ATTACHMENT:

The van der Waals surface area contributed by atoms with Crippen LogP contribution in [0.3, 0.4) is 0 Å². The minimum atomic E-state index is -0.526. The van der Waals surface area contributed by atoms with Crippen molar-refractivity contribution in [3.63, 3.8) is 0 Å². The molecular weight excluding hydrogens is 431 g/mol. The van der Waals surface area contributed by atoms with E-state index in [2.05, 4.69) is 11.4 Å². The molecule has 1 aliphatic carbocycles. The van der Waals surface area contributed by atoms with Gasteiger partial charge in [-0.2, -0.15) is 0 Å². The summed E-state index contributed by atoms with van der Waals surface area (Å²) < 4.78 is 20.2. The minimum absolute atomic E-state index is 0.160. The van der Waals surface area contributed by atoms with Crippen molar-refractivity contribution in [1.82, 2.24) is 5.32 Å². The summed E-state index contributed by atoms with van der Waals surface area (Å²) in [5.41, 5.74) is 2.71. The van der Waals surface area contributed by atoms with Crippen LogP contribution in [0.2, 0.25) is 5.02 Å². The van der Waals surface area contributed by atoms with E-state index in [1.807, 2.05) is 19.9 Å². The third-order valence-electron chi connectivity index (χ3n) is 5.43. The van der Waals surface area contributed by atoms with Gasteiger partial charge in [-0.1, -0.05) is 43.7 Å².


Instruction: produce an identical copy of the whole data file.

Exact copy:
The van der Waals surface area contributed by atoms with Crippen LogP contribution in [0.3, 0.4) is 0 Å². The minimum atomic E-state index is -0.526. The van der Waals surface area contributed by atoms with Crippen molar-refractivity contribution in [3.63, 3.8) is 0 Å². The molecular weight excluding hydrogens is 431 g/mol. The van der Waals surface area contributed by atoms with E-state index in [2.05, 4.69) is 11.4 Å². The molecule has 1 aliphatic carbocycles. The van der Waals surface area contributed by atoms with Gasteiger partial charge in [-0.2, -0.15) is 0 Å². The summed E-state index contributed by atoms with van der Waals surface area (Å²) < 4.78 is 20.2. The minimum absolute atomic E-state index is 0.160. The van der Waals surface area contributed by atoms with Crippen molar-refractivity contribution in [1.82, 2.24) is 5.32 Å². The summed E-state index contributed by atoms with van der Waals surface area (Å²) in [5.41, 5.74) is 2.71. The van der Waals surface area contributed by atoms with Crippen LogP contribution in [0.2, 0.25) is 5.02 Å². The van der Waals surface area contributed by atoms with E-state index in [1.807, 2.05) is 19.9 Å². The third-order valence-electron chi connectivity index (χ3n) is 5.43. The van der Waals surface area contributed by atoms with Gasteiger partial charge in [-0.1, -0.05) is 43.7 Å².